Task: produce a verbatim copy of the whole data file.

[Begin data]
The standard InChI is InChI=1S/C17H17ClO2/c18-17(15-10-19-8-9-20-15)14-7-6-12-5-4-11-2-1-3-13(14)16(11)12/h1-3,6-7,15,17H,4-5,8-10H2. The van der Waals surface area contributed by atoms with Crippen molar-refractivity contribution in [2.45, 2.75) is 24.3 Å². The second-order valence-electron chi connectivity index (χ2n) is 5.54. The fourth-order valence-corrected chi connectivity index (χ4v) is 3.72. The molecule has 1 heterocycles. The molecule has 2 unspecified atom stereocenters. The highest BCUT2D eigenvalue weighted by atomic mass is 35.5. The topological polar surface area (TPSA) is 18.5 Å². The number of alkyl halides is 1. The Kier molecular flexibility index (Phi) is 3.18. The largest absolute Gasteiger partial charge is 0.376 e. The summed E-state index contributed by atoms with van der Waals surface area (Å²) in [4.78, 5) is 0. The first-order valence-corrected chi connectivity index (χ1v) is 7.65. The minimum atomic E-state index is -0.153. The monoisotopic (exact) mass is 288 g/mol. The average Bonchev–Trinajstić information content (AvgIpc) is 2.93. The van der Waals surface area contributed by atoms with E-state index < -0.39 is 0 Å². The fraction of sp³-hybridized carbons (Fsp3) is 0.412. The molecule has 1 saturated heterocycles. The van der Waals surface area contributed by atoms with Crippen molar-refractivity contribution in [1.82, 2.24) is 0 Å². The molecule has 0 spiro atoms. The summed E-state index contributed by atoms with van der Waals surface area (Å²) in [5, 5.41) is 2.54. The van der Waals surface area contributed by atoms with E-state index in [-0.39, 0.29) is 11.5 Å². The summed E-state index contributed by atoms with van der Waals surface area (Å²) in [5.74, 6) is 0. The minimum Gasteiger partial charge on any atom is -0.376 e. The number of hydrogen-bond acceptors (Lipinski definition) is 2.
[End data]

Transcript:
The standard InChI is InChI=1S/C17H17ClO2/c18-17(15-10-19-8-9-20-15)14-7-6-12-5-4-11-2-1-3-13(14)16(11)12/h1-3,6-7,15,17H,4-5,8-10H2. The van der Waals surface area contributed by atoms with Crippen molar-refractivity contribution in [2.45, 2.75) is 24.3 Å². The second-order valence-electron chi connectivity index (χ2n) is 5.54. The fourth-order valence-corrected chi connectivity index (χ4v) is 3.72. The molecule has 1 heterocycles. The molecule has 2 unspecified atom stereocenters. The highest BCUT2D eigenvalue weighted by atomic mass is 35.5. The topological polar surface area (TPSA) is 18.5 Å². The number of alkyl halides is 1. The Kier molecular flexibility index (Phi) is 3.18. The largest absolute Gasteiger partial charge is 0.376 e. The summed E-state index contributed by atoms with van der Waals surface area (Å²) in [4.78, 5) is 0. The first-order valence-corrected chi connectivity index (χ1v) is 7.65. The minimum atomic E-state index is -0.153. The monoisotopic (exact) mass is 288 g/mol. The average Bonchev–Trinajstić information content (AvgIpc) is 2.93. The van der Waals surface area contributed by atoms with E-state index < -0.39 is 0 Å². The fraction of sp³-hybridized carbons (Fsp3) is 0.412. The molecule has 1 saturated heterocycles. The van der Waals surface area contributed by atoms with Crippen molar-refractivity contribution in [1.82, 2.24) is 0 Å². The molecule has 0 spiro atoms. The summed E-state index contributed by atoms with van der Waals surface area (Å²) in [5, 5.41) is 2.54. The van der Waals surface area contributed by atoms with E-state index in [-0.39, 0.29) is 11.5 Å². The summed E-state index contributed by atoms with van der Waals surface area (Å²) in [5.74, 6) is 0. The minimum Gasteiger partial charge on any atom is -0.376 e. The number of hydrogen-bond acceptors (Lipinski definition) is 2.